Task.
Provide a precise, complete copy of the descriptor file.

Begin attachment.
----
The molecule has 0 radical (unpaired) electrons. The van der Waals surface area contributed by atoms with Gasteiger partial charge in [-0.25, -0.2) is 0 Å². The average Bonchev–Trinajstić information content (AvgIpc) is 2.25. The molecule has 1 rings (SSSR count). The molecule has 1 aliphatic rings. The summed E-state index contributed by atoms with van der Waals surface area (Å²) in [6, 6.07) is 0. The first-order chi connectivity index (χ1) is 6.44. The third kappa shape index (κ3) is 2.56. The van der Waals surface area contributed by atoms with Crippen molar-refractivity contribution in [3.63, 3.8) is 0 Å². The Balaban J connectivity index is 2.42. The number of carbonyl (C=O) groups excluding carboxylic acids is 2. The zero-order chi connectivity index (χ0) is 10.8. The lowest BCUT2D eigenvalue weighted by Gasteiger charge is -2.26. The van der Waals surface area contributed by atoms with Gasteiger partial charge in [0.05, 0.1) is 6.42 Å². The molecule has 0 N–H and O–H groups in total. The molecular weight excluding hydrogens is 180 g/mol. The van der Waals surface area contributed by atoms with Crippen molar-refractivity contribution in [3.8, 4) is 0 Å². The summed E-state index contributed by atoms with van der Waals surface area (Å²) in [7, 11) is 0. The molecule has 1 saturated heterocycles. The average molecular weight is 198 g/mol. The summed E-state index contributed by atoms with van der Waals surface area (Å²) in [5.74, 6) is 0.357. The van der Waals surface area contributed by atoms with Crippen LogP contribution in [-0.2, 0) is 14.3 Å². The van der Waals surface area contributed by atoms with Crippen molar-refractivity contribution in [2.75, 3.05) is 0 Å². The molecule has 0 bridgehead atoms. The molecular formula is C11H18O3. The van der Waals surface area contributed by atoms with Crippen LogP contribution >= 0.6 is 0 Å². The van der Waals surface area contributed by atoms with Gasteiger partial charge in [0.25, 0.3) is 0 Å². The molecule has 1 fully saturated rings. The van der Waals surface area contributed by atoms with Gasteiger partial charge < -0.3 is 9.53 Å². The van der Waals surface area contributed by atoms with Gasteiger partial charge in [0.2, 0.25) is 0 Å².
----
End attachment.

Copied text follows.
The molecule has 0 radical (unpaired) electrons. The van der Waals surface area contributed by atoms with Gasteiger partial charge in [-0.25, -0.2) is 0 Å². The average Bonchev–Trinajstić information content (AvgIpc) is 2.25. The molecule has 1 rings (SSSR count). The molecule has 1 aliphatic rings. The summed E-state index contributed by atoms with van der Waals surface area (Å²) in [6, 6.07) is 0. The first-order chi connectivity index (χ1) is 6.44. The third kappa shape index (κ3) is 2.56. The van der Waals surface area contributed by atoms with Crippen molar-refractivity contribution in [3.63, 3.8) is 0 Å². The Balaban J connectivity index is 2.42. The number of carbonyl (C=O) groups excluding carboxylic acids is 2. The zero-order chi connectivity index (χ0) is 10.8. The lowest BCUT2D eigenvalue weighted by Gasteiger charge is -2.26. The van der Waals surface area contributed by atoms with Gasteiger partial charge in [0.05, 0.1) is 6.42 Å². The molecule has 0 N–H and O–H groups in total. The molecular weight excluding hydrogens is 180 g/mol. The van der Waals surface area contributed by atoms with Crippen molar-refractivity contribution in [3.8, 4) is 0 Å². The summed E-state index contributed by atoms with van der Waals surface area (Å²) in [7, 11) is 0. The molecule has 1 saturated heterocycles. The average molecular weight is 198 g/mol. The summed E-state index contributed by atoms with van der Waals surface area (Å²) in [5.74, 6) is 0.357. The van der Waals surface area contributed by atoms with Crippen LogP contribution in [-0.2, 0) is 14.3 Å². The van der Waals surface area contributed by atoms with Crippen molar-refractivity contribution in [2.75, 3.05) is 0 Å². The molecule has 0 bridgehead atoms. The molecular formula is C11H18O3. The van der Waals surface area contributed by atoms with Crippen LogP contribution >= 0.6 is 0 Å². The van der Waals surface area contributed by atoms with Gasteiger partial charge in [0.25, 0.3) is 0 Å². The molecule has 1 fully saturated rings. The van der Waals surface area contributed by atoms with Gasteiger partial charge < -0.3 is 9.53 Å². The van der Waals surface area contributed by atoms with Gasteiger partial charge in [0.2, 0.25) is 0 Å².